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Tuesday News: Bitcoin, Amazon in Japan, the Light Novel, and the Teachability of Writing

Tuesday News: Bitcoin, Amazon in Japan, the Light Novel, and the...

Part of the draw of opening up bitcoin payments internationally is the cost savings. Instead of dealing with the hassle of foreign currencies and high processing fees, bitcoin coming from Albania costs the same to process as a bitcoin from Alabama. It also helps minimize cases of fraud, which can be higher among international customers, thanks to the technology behind blockchain confirmations.

For Overstock, there was no “deep strategy” to roll it out to international consumers, said CEO Patrick Byrne. Instead, it was about the distribution of resources needed to implement it. Bitcoin payments currently account for one quarter of one percent of Overstock’s daily transactions, Byrne said, so the company was limited by how many resources it could dedicate to the project during its development cycle. –GigaOM

Additionally, eBooks from publishers ranked higher are given more prominence on the Amazon.co.jp website. Many publishers, including high-profile publishing houses, have protested the move, calling it a form of “blackmail” that exploits the company’s considerable dominance in the book retailing industry. –The Digital Reader

Light novels are Japanese prose works illustrated with manga-style drawings and are often adapted into manga and anime properties. While a few U.S. manga publishers dabbled in the books in the early 2000s, the category never quite took off. Now, Yen Press, Hachette Book Group’s graphic novel and manga line, has launched Yen On, a light novel imprint that will release at least 24 titles in 2015, and has plans to publish many more. Yen Press has already released several light novels, according to its publishing director Kurt Hassler, and, while its prose push is still young, he reported that results are promising.

Yet we know we can teach biology, we know we can teach chemistry. Or, at the very least, we teach those subjects every day, in every school system and at every level without finding ourselves in sinusoidal crisis about the subjects’ transmissibility. Somehow, with the sciences — with most every subject — we don’t think that the measure of teaching is its production of masters. I remember learning about RNA transcriptase and about the peppered moth that turned black in adapting to the soot of the Industrial Revolution, and although I never found in myself the inner calling or natural talent that would make me a professional biologist, I didn’t think, What’s the point and to hell with the whole project. And even as these were college-level courses, I didn’t get the sense that my teachers were agonized as to why they were teaching this not-a-prodigy-in-biology person. It was as if interest and pleasure were reason enough. –New York Times

First Page: Untitled 1 – Urban Contemporary Romance

First Page: Untitled 1 – Urban Contemporary Romance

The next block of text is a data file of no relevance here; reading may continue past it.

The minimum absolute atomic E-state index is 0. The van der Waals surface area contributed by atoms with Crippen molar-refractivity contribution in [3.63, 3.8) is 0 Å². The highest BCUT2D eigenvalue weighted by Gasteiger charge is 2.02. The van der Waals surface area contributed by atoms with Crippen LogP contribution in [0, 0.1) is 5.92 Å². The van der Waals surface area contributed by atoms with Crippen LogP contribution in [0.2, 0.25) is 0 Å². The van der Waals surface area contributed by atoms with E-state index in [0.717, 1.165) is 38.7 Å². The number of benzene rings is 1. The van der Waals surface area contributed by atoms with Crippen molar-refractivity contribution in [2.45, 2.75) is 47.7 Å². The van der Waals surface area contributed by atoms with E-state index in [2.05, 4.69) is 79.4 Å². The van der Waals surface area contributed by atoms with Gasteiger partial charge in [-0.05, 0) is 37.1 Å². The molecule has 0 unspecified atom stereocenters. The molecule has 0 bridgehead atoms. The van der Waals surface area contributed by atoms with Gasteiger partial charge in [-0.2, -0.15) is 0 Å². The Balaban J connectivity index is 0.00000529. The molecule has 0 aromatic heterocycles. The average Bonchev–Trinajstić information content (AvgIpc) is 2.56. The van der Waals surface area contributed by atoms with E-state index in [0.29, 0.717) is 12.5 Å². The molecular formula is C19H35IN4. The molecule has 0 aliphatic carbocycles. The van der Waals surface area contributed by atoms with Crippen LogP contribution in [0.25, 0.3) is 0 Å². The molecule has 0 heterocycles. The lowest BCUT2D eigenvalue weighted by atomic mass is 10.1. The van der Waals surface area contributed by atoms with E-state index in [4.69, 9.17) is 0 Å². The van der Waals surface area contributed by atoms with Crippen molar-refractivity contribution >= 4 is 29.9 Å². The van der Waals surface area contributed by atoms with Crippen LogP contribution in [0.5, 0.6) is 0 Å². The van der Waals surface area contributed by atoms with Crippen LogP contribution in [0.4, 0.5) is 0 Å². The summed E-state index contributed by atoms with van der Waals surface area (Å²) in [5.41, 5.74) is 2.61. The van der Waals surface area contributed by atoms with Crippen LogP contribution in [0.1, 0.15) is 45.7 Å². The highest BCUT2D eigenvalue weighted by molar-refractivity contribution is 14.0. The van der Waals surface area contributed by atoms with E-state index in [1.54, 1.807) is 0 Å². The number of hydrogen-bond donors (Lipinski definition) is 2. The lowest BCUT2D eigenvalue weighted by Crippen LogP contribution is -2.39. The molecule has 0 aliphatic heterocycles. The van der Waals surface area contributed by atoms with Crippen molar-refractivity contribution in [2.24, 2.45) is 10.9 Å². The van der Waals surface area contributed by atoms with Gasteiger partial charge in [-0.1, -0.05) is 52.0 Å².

Welcome to First Page Saturday. Individual authors anonymously send a first page read and critiqued by the Dear Author community of authors, readers and industry others. Anyone is welcome to comment. You may comment anonymously. You can submit your own First Page using this form.


It’s been a little over a year since my wife died.

Every evening, alone in Central Park, I run laps around the Reservoir. That’s the only time I allow myself to think about Kelly. I don’t count how many laps I run; I just run in the darkness until I can’t go on anymore, thinking about the woman that she was, and about our life together.

She was a kind woman. Helpful to people in need, always willing to help friends in a jam. And was she sexy? Lord, she was sexy. In Manhattan, where professional models run around like squirrels in a park, they would eye her enviously. It wasn’t just that Kelly was pretty; there was more to her than just being pretty. The way she dressed and carried herself, the way she spoke and laughed: she had grace, you know what I mean? And to top it off, she was whip-smart, too. Running rings around her peers. She was making a name for herself, a name that was already beginning to shine.

Then she died.

She was only 26. Not fair. I don’t know how such a thing can happen. We’d been married for four years—we were waiting for our first child to be born—when Kelly was diagnosed.

And then she died. There weren’t any last-minute cures, no eleventh-hour salvation. She got sick, and then sicker, and then she died.

And I was there. She died in my arms, as the brain cancer stole the last of her. In the end, she was hallucinating that we were both walking on a beach, hand in hand. A beach with sand as fine as flour, a turquoise sea that glittered in the sunlight, and a sky as big and as blue as the world.

That was the vision she was dreaming of when she died.

I want to believe that there was a reason for this. As I run through the cold and cruddy night, I want to believe that she did not die in vain. She was sexy, and she was beautiful, and she was smart, and she had the world at her feet.

But most of all, she was kind. It was in her voice, in her touch, in her smile. It wasn’t that fake sort of kindness, the Look-at-me-I’m-being-so-kind-to-you sort of fakery. She was true-blue. She was decent. She never spoke badly about anyone; not even about people who deserved it. She never did anything behind someone’s back; she was always up-front and honest.

She made me a better man. I didn’t think that was part of our deal, when she picked me.

Because like she always teased me, she picked me.

“Yes you did,” I’d tell her. “But I was your first pick.”

“Yes you were,” she’d agree. “You were my very first pick.”